“The pace at which APECS functions is so fast that you are continually exposed to new ideas and collaborations that ultimately filter down in amazing opportunities. For example, the variety of activities that I have been involved in while representing UKPN and APECS have spanned from running booths at science festivals to attending national and international policymaking committee meetings all over the world. Being on the leadership board of these two amazing organisations continually presented unexpected, and oftentimes amazing opportunities that, while keeping you extremely busy, exposes you to the entirety of polar research, whether that be research, policy and governance, project management, funding agencies, and other sectors. “

Featured: TJ Young
Author: Sara T. Strey

Connecting Northern Researchers with #PolarPride, Scott Zolkos

ScottZolkos_Peel_RTS.jpgThe University of Alberta is currently home to PhD Candidate, Scott Zolkos. As he studies the effects of thawing permafrost on carbon cycling in freshwaters, he is a great fit for his additional role as an International Arctic Science Committee Fellow in the Terrestrial Working Group. His interest in, and appreciation for, international collaborative polar research inspired him to join APECS in 2012, which has ignited his passion for education and outreach. From 2014-2017 Scott served on the APECS Council, taking up the position of Council Chair in 2015. Currently, he serves as the Ex-Officio has he has since 2017.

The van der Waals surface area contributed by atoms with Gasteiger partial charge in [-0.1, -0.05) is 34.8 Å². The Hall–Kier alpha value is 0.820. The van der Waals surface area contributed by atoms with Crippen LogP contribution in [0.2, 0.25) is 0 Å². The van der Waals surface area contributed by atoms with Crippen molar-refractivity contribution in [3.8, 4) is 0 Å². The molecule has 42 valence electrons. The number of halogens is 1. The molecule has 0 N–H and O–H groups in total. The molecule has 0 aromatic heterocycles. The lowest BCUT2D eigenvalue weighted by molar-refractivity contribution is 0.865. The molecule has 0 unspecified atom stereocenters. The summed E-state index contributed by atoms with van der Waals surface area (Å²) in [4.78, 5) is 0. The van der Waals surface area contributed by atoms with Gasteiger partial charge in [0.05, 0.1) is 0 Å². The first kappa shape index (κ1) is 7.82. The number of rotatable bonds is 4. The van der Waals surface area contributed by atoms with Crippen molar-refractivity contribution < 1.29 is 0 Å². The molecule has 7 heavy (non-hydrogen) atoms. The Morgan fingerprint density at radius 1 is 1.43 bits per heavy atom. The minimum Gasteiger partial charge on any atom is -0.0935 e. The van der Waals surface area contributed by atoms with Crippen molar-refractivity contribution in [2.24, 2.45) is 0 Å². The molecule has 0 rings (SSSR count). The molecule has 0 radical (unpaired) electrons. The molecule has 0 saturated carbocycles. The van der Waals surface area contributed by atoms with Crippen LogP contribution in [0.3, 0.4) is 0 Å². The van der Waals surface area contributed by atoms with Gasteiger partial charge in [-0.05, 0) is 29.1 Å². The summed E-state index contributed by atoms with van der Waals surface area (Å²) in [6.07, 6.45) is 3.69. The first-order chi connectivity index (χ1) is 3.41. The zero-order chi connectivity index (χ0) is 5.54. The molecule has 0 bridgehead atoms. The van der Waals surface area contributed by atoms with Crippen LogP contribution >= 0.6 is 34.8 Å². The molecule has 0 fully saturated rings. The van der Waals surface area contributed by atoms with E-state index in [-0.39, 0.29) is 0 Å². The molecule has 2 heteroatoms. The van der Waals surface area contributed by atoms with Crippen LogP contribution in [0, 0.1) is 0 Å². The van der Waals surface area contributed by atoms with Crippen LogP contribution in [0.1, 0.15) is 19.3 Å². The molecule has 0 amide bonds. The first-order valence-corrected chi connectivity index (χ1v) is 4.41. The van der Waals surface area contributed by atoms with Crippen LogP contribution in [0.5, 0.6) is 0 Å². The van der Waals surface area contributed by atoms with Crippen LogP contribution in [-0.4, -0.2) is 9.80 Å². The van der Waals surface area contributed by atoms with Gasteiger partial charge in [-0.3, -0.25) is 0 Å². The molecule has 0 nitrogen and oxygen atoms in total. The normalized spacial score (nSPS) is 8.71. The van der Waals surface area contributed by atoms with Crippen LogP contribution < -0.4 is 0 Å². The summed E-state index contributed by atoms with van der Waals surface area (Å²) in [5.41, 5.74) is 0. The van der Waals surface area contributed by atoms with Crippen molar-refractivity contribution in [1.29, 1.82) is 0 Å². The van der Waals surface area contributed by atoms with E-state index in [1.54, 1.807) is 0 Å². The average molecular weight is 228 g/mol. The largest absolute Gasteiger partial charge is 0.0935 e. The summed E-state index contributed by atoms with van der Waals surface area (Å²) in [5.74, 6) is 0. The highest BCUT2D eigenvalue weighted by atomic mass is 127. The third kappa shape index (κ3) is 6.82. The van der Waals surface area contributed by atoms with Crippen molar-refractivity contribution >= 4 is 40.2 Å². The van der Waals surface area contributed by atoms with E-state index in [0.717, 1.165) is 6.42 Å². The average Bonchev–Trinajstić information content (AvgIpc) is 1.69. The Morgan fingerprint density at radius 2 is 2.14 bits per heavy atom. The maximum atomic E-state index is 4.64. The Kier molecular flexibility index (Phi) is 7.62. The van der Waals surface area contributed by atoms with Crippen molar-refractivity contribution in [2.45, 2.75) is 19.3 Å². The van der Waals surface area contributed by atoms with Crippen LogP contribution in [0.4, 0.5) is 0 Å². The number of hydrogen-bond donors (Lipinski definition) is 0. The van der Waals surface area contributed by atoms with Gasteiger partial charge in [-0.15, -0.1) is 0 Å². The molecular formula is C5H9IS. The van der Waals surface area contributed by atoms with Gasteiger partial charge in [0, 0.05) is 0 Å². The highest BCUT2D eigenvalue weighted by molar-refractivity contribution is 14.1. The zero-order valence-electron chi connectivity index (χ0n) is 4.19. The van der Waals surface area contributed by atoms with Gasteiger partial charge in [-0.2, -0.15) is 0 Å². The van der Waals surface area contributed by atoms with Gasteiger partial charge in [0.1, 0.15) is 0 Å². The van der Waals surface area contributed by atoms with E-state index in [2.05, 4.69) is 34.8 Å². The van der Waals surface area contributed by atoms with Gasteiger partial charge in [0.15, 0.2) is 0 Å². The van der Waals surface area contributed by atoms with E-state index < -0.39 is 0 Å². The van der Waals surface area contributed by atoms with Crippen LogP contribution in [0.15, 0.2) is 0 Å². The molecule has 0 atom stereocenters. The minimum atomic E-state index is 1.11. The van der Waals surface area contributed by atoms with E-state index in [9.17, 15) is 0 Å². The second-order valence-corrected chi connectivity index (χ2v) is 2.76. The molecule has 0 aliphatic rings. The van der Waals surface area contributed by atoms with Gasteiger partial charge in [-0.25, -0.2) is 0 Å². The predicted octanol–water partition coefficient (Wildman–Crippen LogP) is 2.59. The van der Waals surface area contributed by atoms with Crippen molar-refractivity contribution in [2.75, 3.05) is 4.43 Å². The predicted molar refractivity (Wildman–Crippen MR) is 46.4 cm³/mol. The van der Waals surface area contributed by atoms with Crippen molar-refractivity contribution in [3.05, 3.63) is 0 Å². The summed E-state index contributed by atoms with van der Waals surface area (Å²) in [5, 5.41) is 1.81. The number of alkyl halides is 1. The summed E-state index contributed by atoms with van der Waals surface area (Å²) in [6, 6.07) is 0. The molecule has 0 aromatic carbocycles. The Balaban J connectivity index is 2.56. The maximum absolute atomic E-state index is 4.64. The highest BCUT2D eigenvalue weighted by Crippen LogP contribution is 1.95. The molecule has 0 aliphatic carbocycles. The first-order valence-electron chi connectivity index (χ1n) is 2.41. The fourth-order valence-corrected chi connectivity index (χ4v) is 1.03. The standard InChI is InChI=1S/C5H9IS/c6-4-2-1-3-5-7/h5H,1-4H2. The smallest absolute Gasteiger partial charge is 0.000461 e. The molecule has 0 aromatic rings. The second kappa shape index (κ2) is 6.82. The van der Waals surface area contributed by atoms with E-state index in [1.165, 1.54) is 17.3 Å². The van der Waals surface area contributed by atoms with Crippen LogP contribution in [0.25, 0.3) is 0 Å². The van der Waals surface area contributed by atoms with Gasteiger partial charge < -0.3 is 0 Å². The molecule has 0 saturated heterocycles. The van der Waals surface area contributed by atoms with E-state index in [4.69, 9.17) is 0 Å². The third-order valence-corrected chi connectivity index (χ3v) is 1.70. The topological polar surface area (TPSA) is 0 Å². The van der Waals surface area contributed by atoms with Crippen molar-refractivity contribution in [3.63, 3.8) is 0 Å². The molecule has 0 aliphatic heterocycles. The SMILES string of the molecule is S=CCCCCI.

Serving as Council Chair was very rewarding for Scott. When asked about filling the role he said,

“This perspective gave me great appreciation for the effort APECS leadership contributes to run the organization, as well as the amazing diversity of projects run by Council members.”

Having found a need for connection between researchers from different northern research stations, Scott created and implemented Arctic Snapshots. This program allows networking, exchange of ideas, and informative summer online conferences during which researchers share their findings. Finding ways to connect researchers is exciting for Scott, as this is one thing he really enjoys about APECS,

“I’ve always been excited about the opportunities APECS creates by facilitating education and outreach and by connecting young researchers from diverse backgrounds and scientific disciplines. This is very valuable and exciting because it enables young scientists to step outside the “box” of their research and gain a broader perspective of polar research as a whole.”

Finally, Scott appreciates the role APECS has played in his career as much as we appreciate his work,